National Focus on Muslim Radicalization Debate
Lawmaker contends Muslims in America aren’t cooperating enough with law enforcement
NEW YORK — The White House on Sunday praised American Muslims for helping fight violent extremism, but a House leader on terrorism issues said they aren’t cooperating enough with law enforcement to counter the radicalization of young followers by al-Qaida-linked groups.
Deputy National Security Adviser Denis McDonough, speaking at an interfaith forum at a Northern Virginia mosque, commended its members for taking “an unequivocal stand against terrorism.”
“You’ve sent a message that those who perpetrate such horrific attacks do not represent you or your faith, and that they will not succeed in pitting believers of different faiths against one another,” McDonough said.
But Rep. Peter King, chairman of the House Homeland Security Committee, re-asserted warnings about al-Qaida terrorists targeting Muslim youth in this country.
“The overwhelming majority of Muslims are outstanding Americans, but at this stage in our history there’s an effort … to radicalize elements within the Muslim community,” he said in a preview of his hearing Thursday on the extent of the problem and the Muslim community’s response.
“It’s there and that’s where the threat is coming from at this time,” King said in an interview broadcast Sunday.
“I don’t believe there is sufficient cooperation” by American Muslims with law enforcement, King said. “Certainly my dealings with the police in New York and FBI and others say they do not believe they get the same — they do not give the level of cooperation that they need.”
In New York City, some 300 people gathered in Times Square to speak out against the hearing, criticizing it as xenophobic and saying that singling out Muslims, rather than extremists, is unfair.
Hip-hop mogul Russell Simmons and the imam who had led an effort to build an Islamic center near the World Trade Center site were among those who addressed the crowd.
“Our real enemy is not Islam or Muslims,” said the imam, Feisal Abdul Rauf. “The enemy is extremism and radicalism and radical ideology.”
Speakers at the cold and drizzly Times Square rally said King was targeting Muslims unfairly.
“American Muslims are as fully American as any other faith community,” said Rabbi Marc Schneier, founder of The Foundation for Ethnic Understanding. Singling out Muslim Americans “as the source of homegrown terrorism” is an injustice, he said.
Democratic Congressman Andre Carson of Indiana, one of two Muslims in Congress, said he wanted to say “to the Peter Kings of the world: We will not take your xenophobic behavior.”
Imam Shamsi Ali, the leader of the Islamic Cultural Center on Manhattan’s Upper East Side, said, “We are here today because we love this country. We are here today because we want to see America remain the most powerful and the most beautiful country in the world.”
Simmons promised “to make sure that this rally is taken to the next generation and to a new age” by enlisting entertainers and sports figures to tweet about it, including Kim Kardashian, who tweeted Sunday that she stood with Simmons in “promoting love and compassion.”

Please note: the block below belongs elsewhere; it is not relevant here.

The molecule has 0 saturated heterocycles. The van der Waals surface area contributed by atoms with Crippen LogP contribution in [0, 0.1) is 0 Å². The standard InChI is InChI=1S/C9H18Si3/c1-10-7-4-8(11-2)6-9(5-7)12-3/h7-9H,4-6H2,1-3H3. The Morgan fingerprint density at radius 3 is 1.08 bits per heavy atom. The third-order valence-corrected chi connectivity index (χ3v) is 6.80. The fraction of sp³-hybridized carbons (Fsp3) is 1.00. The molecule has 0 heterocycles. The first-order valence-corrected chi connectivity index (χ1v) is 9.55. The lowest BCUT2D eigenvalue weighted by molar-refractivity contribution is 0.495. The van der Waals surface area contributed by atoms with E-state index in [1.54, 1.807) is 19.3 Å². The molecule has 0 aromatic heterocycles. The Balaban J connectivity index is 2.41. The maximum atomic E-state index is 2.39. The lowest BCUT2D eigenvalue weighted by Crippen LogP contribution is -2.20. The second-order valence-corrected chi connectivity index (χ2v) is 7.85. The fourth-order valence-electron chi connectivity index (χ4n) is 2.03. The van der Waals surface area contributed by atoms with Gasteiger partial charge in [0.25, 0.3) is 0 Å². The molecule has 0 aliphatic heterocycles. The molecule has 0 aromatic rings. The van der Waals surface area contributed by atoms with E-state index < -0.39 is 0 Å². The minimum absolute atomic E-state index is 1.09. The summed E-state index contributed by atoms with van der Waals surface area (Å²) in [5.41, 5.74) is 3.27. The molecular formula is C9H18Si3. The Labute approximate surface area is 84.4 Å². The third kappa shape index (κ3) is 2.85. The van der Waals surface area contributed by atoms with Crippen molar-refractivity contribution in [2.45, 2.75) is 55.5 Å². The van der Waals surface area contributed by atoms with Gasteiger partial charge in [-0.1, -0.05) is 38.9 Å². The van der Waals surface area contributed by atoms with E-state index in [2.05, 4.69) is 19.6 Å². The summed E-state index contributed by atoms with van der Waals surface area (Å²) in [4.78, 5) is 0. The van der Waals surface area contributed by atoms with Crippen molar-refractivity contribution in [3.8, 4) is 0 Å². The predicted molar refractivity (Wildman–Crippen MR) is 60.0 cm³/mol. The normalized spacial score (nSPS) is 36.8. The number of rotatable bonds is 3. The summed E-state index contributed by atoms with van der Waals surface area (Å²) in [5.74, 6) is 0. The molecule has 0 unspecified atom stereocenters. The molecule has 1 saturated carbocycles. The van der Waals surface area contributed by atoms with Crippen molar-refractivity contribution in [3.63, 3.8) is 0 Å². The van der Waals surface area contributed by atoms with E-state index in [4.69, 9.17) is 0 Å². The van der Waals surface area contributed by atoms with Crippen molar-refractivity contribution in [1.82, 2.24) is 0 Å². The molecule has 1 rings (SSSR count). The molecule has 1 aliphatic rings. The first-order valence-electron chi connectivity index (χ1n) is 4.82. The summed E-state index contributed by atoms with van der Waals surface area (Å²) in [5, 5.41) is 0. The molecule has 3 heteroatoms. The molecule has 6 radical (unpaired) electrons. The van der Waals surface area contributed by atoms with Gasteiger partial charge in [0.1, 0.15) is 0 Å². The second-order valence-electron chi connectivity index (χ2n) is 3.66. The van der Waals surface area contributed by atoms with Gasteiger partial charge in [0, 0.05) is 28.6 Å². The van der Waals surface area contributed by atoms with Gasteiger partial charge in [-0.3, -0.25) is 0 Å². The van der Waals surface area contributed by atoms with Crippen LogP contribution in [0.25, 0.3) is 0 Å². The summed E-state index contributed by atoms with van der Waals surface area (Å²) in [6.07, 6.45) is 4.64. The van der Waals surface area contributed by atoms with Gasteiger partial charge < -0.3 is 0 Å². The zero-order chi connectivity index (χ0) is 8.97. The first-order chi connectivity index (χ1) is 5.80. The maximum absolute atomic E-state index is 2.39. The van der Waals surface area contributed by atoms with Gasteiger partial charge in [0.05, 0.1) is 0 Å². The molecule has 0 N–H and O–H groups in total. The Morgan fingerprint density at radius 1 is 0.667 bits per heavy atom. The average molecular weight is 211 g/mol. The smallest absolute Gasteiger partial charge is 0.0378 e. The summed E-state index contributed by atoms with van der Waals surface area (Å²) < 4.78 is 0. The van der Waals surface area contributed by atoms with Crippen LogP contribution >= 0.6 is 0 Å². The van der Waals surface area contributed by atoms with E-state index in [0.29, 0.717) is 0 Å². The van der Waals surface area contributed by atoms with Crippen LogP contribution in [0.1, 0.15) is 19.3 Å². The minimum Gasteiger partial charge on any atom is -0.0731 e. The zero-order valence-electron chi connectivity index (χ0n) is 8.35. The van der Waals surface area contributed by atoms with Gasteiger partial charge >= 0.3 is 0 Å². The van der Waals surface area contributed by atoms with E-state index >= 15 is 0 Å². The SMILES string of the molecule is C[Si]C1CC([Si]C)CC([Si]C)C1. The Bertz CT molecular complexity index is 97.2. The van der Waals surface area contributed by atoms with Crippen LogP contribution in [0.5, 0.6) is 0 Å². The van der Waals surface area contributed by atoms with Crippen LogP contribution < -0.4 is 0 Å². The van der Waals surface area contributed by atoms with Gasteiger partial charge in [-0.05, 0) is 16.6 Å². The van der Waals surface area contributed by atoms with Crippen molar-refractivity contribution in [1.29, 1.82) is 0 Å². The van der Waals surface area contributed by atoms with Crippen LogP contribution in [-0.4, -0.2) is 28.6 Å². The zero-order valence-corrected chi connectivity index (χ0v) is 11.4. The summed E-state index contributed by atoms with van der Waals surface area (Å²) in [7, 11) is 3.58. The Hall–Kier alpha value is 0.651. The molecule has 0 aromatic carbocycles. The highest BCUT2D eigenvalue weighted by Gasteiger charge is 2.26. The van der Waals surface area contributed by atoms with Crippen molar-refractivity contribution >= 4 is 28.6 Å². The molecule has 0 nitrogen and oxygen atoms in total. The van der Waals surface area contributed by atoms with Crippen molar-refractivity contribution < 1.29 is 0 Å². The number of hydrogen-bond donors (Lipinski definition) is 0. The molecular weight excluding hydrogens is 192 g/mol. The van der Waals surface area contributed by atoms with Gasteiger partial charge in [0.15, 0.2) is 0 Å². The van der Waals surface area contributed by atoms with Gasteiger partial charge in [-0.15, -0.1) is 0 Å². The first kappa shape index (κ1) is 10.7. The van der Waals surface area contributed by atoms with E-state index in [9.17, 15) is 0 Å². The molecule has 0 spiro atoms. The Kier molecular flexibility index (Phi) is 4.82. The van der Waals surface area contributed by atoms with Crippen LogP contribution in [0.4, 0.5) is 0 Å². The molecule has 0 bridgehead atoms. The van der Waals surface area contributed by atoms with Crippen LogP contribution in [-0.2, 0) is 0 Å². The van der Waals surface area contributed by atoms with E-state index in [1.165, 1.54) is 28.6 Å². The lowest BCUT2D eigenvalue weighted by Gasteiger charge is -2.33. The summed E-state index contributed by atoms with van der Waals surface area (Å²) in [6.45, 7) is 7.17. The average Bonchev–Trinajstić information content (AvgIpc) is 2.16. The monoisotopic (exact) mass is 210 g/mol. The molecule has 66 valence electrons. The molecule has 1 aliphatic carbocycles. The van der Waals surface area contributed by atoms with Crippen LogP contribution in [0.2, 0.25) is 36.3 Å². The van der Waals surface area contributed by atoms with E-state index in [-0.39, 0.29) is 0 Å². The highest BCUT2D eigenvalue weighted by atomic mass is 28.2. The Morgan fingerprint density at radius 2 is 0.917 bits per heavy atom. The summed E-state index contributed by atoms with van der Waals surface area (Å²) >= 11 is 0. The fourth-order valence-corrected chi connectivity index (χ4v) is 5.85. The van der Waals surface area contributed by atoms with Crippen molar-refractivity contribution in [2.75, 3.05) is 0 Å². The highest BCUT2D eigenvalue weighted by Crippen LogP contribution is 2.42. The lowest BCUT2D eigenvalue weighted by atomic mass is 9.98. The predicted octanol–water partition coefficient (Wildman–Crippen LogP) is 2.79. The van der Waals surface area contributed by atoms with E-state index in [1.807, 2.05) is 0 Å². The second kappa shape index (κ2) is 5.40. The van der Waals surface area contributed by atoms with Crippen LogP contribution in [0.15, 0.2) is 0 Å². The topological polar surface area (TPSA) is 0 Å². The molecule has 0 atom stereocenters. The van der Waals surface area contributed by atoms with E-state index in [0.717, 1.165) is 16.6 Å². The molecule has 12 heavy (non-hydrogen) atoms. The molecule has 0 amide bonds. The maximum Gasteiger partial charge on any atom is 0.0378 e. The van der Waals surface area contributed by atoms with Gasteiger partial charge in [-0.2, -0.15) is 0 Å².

A smaller group rallied a few blocks away in support of King’s hearings.
Beth Gilinsky of the Jewish Action Alliance heaped scorn on the Times Square rally’s slogan, “Today I am a Muslim too,” and referenced Rauf, who was given a reduced role in the Islamic center project this year because he had other commitments.
“I want to tell Imam Rauf and Imam Shamsi Ali and all of the rest of them up there that I am not a Muslim today,” Gilinsky said. “Yesterday I wasn’t a Muslim. Today I’m not a Muslim. I’m not going to be a Muslim for even 24 hours, Imam Rauf, and I’m not going to be a Muslim tomorrow. You will not convert me.”
The administration has tried to strike a balance on the thorny issue, working to go after homegrown Islamic extremists without appearing to be at war with the Muslim world. There has been an effort to build stronger relationships with Muslims — internationally and with Islamic leaders in the United States.
At the same time, however, militant Islamic propaganda has factored into recent terrorist attacks and foiled attempts in this country.
Maj. Nidal Hasan, the suspect in 2009 shootings at Fort Hood, Texas, is believed to have been inspired by the Internet postings of violent Islamic extremists, as was Faisal Shahzad, who pleaded guilty to terrorism and weapons charges in the attempted car bombing in New York’s Times Square.
The first Muslim elected to the House, Rep. Keith Ellison, said that while it’s proper to investigate radicalization, he thinks it is wrong to single out one religion.
“To say we’re going to investigate a religious minority, and a particular one, I think is the wrong course of action to take,” said Ellison, D-Minn. “I don’t want them to be able to stand up and claim, you know, see, we told you, America is at war with Islam. That’s one of their main recruiting arguments.”
Ellison said Congress needs to be careful about how it addresses the issue in investigative hearings. Appearing with King on CNN’s “State of the Union,” he said it makes sense to speak with people in the Muslim community about efforts by extremists such as radical cleric Anwar al-Awlaki to encourage Muslims to wage attacks against the U.S.
But Ellison argued that Muslim-Americans have worked with authorities to report suspected terrorists within their community. It’s important, he said, to engage Muslims, not frighten them. article source